Monday, 10 September 2012

#80: Munich Trio

As the title suggests, the following are all from well-known Munich breweries that I've decided to lump together into one themed post. 

First up is a beer from Paulaner, a brand I'm already very familiar with. Their Hefe-weissbier is a good standard of Bavarian wheat beer, and it's very wide availability and low price makes it a good one to stock up on. They also produce a dunkel, however, and this will be my very first time trying it. I've only had one beer of this style before, in the form of a Maisel's Weisse Dunkel.

Paulaner Hefe-Weissbier Dunkel pours the expected shade of dark, muddy brown, with a big smooth, creamy head on top. The aroma has strong banana bread notes, with an underlying spiciness that's almost completely hidden. Overall, it smells like an ordinary hefe, but with more of the bready, yeasty and malty character. The taste is pretty much as above. It's not too different from the ordinary hefe, with the citrus and spice flavours, but if you try you can pick out small dots of caramel here and there, along with the aforementioned bread yeast quality. There's also a light biscuity flavour, and on the whole, the flavour is much fuller than and an ordinary hefe.

It's interesting, refreshing and it looks nice, but it's just not really that different from the regular version. It doesn't warrant the slightly higher pricetag, and it probably won't warrant a retry on this blog.

Next up is a beer I tried and loved a long time ago, but I have never taken notes for.

At first, Spaten Münchner Hell pours like a standard lager, almost like a 'macro' adjunct lager in fact. Crucially, however, it supports a big creamy white head, signifying a much better body. The aroma doesn't really scream of anything, but it does have quite a pleasant sweetness to it. No hop profile to speak of. All is made up for with the taste, however - it's bloody delicious. Very easygoing with grainy, malty, biscuit favours, and a lovely sweet finish with a light-roasted barley aftertaste. There's possibly some hint of hops toward the end, but overall it's just a nice refreshing composition of malty, grainy goodness. It's got a good body that helps retain a small layer of foam throughout, and there's not even a hint of the wimpy, watery finish here. Excellent drinkability.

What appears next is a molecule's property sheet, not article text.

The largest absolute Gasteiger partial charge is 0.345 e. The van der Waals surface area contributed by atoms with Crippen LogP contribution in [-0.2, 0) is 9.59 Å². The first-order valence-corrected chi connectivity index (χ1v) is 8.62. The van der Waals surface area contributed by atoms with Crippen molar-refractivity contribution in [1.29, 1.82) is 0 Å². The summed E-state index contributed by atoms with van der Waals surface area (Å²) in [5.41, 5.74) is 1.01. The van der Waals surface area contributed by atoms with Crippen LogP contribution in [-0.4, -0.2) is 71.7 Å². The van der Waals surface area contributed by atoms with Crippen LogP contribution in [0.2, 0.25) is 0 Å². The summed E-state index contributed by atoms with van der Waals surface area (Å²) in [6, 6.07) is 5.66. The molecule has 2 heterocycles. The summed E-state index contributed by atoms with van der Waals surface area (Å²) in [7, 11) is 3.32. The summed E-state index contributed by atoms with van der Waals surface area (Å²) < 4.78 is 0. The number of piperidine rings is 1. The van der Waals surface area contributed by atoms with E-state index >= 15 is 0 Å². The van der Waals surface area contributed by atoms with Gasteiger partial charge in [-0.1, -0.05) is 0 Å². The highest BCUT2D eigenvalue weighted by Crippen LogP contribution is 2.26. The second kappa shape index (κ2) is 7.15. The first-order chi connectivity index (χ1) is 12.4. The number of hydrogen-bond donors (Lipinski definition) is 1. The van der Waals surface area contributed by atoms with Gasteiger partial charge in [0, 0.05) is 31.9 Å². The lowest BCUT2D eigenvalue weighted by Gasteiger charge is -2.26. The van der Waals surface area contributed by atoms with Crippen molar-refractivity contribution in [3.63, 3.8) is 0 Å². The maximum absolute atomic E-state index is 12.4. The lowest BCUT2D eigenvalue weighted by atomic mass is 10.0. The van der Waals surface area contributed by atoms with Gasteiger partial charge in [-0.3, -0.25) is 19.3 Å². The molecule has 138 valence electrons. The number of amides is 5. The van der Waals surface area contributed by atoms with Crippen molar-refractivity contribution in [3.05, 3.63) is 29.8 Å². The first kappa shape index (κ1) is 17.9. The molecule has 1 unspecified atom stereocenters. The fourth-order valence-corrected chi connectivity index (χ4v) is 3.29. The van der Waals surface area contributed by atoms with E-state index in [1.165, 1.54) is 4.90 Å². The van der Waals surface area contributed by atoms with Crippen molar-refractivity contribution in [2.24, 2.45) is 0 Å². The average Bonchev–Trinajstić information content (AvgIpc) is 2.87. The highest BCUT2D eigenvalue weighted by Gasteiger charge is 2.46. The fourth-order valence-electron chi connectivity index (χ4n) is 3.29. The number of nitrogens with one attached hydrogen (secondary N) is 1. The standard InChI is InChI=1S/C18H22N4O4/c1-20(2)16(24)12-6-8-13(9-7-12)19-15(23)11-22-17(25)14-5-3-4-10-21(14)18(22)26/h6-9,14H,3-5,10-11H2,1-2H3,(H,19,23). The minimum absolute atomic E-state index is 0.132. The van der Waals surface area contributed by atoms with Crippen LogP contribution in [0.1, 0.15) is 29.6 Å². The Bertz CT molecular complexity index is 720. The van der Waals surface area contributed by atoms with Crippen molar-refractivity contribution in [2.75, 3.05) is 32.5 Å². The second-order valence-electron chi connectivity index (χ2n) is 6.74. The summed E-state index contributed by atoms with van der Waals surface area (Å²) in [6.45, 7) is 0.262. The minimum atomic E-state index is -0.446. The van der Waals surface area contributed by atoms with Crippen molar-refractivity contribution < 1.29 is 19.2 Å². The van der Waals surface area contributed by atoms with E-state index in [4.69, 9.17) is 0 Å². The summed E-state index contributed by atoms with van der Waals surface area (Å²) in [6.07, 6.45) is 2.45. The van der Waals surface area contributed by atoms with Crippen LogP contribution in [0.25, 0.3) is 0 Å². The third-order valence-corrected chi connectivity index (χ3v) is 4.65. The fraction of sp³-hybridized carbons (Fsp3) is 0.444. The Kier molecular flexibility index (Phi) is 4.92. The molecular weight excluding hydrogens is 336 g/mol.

It's not clever, it's not complex, and it's not going to blow the socks off anyone, but it's fantastically enjoyable and, I reckon, it's become one of my favourite lagers. The fact that it's sold for less than €2 for a half-litre is a major bonus.

Finally, we have my first beer from the Hofbräuhaus, and rather than their original Helles lager, I've opted here for their Hefe-weissbier.

Hofbräu Münchner Weisse pours just like any beer of the style, albeit with a surprisingly small head. Sharp yeasty bread dominates the aroma, with lemon and hints of spice underneath. There's kind of a Belgian Wit-like mustiness to the aroma, but maybe that's just me. As the beer warms up in the glass, a very nice candy, malty sweetness develops that puts me in mind of a doppelbock or weizenbock. The taste opens with citrus and banana, leads into a nice biscuit malt and signs off with a syrupy sweet malt finish. I don't mean to give the impression that it's a malt bomb though, as the dominant flavour throughout is always the fizzy juiciness you'd expect from a hefe.

It's refreshing and drinkable, but like so many beers, it's just not inspiring.

All three of these beers are worth a try, and I wouldn't turn my nose up at an offer, but to be honest, I'll probably only be buying one of them again. The Spaten is just so tasty and refreshing that I definitely see it becoming a regular fixture in the cupboard.

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